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Ghaznavi, Abdul Karim


Ghaznavi, Abdul Karim (1872-1939) was a minister of undivided Bengal with ak fazlul haq as Chief Minister, a member of the Provincial Legislative Council and the Indian Central Legislative Assembly during pre-partition days. Abdul Karim Ghaznavi was born in the zamindar family of the village Delduar of Tangail on 25 August 1872. His father Abdul Hakim Khan Ghaznavi was a zamindar of Delduar. Begum Karimunnesa Khanam Chowdhurani (1855-1926) was his mother. Abdul Halim Abu Hossain Khan Ghaznavi (1876-1953) was his younger brother. begum rokeya (1880-1932) was their maternal aunt.

Abdul Karim Ghaznavi received education from St. Peter's School of Devonshire in England, the Wren and Gurney's Institution in London and London University. Afterwards he also studied for sometime in Jena University of German. He appeared but unsuccessfully, in the ICS Examination in 1890. On return home he took up the responsibility of the zamindari management.

Abdul Karim Ghaznavi started his Political career during the first decade of the 19th century. When the scheme of partition of Bengal had been materialised, he wholeheartedly supported it and opposed the nationalist movement to annul it.

Abdul Karim Ghaznavi had been a government nominated member of the Imperial Indian Legislative Council from the Muslim electorate of the province of East Bengal and Assam from 1909 to 1912 and that of the Viceroy Council of India from the Muslim electorate of the Bengal Presidency from 1913 to 1916. He was one of the non-government members of the 14-Member 'Muhammedan Educational Advisory Committee' formed under the leadership of W.W. Hornell, the then Director of Public Instructions on 30 June 1914 for the promotion of Muslim education.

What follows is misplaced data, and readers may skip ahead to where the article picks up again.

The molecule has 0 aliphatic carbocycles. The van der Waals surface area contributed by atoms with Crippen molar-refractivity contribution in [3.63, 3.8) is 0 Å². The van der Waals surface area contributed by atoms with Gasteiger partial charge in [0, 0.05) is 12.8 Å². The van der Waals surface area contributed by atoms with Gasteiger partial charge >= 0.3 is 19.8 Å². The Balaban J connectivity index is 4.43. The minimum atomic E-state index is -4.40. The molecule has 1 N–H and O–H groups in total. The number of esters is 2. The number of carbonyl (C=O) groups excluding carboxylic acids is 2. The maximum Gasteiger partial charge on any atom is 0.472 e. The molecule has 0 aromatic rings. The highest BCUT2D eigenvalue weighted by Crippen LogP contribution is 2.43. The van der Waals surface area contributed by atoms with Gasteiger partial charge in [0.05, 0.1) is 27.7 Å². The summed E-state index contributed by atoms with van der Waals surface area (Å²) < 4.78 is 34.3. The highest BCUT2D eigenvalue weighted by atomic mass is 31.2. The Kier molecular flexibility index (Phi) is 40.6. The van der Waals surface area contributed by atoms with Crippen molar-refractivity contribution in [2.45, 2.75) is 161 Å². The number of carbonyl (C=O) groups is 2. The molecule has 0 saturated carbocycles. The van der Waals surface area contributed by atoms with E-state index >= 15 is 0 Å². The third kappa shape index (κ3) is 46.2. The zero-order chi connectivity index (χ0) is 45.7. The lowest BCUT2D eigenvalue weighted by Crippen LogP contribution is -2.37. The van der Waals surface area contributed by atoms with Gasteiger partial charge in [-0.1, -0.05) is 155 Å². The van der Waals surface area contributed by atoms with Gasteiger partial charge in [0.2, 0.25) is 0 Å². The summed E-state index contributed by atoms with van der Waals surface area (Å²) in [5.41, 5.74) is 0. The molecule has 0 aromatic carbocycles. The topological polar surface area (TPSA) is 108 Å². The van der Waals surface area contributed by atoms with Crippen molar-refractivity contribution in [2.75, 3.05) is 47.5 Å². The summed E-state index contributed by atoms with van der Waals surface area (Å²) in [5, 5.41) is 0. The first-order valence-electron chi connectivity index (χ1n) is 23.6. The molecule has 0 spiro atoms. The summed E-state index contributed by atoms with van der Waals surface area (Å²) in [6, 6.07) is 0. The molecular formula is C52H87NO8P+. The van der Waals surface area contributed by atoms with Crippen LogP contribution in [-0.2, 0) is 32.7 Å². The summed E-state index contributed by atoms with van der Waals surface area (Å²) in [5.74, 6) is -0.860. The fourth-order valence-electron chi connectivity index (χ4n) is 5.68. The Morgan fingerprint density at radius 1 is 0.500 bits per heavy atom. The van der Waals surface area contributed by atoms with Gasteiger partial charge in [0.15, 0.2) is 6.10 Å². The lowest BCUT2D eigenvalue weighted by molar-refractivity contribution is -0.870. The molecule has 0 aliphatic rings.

Abdul Karim Ghaznavi became a nominated member of the Bengal Provincial Legislative Council (1924-1926) and held ministerial position for two times.

Karim Ghaznavi had given evidences to the Administrative Reforms Enquiry Committee in 1924. While giving those evidences he had commented that if the European democratic system was introduced in India, it might be harmful for the Indian Muslims. In 1927 under his leadership 15 distinguished Muslim leaders made a joint statement in the newspapers in support of the simon commission.

In recognition of his services to the country and to the government, Abdul Karim Ghaznavi was honoured with the knighthood in 1928 and 'Nawab Bahadur' in 1933.

Abdul Karim Ghazanvi retired on 10 May 1934 from the services of the Executive Council of the Governor of Bengal. He wrote three book entitled (i) Pilgrim Traffic to the Hedjaz and Palestine (2) Muslim Education in Bengal and (3) The Working of the Dyarchial System in Bengal.

He died on 24 July 1939 in Calcutta at the age of 66. [Muhammad Abdus Salam]